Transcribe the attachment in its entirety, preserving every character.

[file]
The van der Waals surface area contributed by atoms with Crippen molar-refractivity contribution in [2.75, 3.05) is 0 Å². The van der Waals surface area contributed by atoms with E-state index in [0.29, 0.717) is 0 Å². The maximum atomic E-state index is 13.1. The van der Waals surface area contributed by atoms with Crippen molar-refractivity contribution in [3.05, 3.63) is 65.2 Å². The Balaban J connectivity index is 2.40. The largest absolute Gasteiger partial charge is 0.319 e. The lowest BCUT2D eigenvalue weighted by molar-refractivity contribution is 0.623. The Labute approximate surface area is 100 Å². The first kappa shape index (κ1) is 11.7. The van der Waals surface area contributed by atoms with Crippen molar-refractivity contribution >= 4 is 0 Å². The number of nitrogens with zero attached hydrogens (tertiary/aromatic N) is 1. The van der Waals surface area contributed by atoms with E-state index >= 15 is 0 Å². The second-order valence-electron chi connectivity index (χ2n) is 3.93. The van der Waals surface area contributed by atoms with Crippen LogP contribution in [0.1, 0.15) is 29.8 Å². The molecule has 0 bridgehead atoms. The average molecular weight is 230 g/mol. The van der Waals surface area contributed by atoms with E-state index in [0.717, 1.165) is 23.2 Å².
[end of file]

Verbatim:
The van der Waals surface area contributed by atoms with Crippen molar-refractivity contribution in [2.75, 3.05) is 0 Å². The van der Waals surface area contributed by atoms with E-state index in [0.29, 0.717) is 0 Å². The maximum atomic E-state index is 13.1. The van der Waals surface area contributed by atoms with Crippen molar-refractivity contribution in [3.05, 3.63) is 65.2 Å². The Balaban J connectivity index is 2.40. The largest absolute Gasteiger partial charge is 0.319 e. The lowest BCUT2D eigenvalue weighted by molar-refractivity contribution is 0.623. The Labute approximate surface area is 100 Å². The first kappa shape index (κ1) is 11.7. The van der Waals surface area contributed by atoms with Crippen molar-refractivity contribution >= 4 is 0 Å². The number of nitrogens with zero attached hydrogens (tertiary/aromatic N) is 1. The van der Waals surface area contributed by atoms with E-state index >= 15 is 0 Å². The second-order valence-electron chi connectivity index (χ2n) is 3.93. The van der Waals surface area contributed by atoms with Crippen LogP contribution in [0.1, 0.15) is 29.8 Å². The molecule has 0 bridgehead atoms. The average molecular weight is 230 g/mol. The van der Waals surface area contributed by atoms with E-state index in [0.717, 1.165) is 23.2 Å².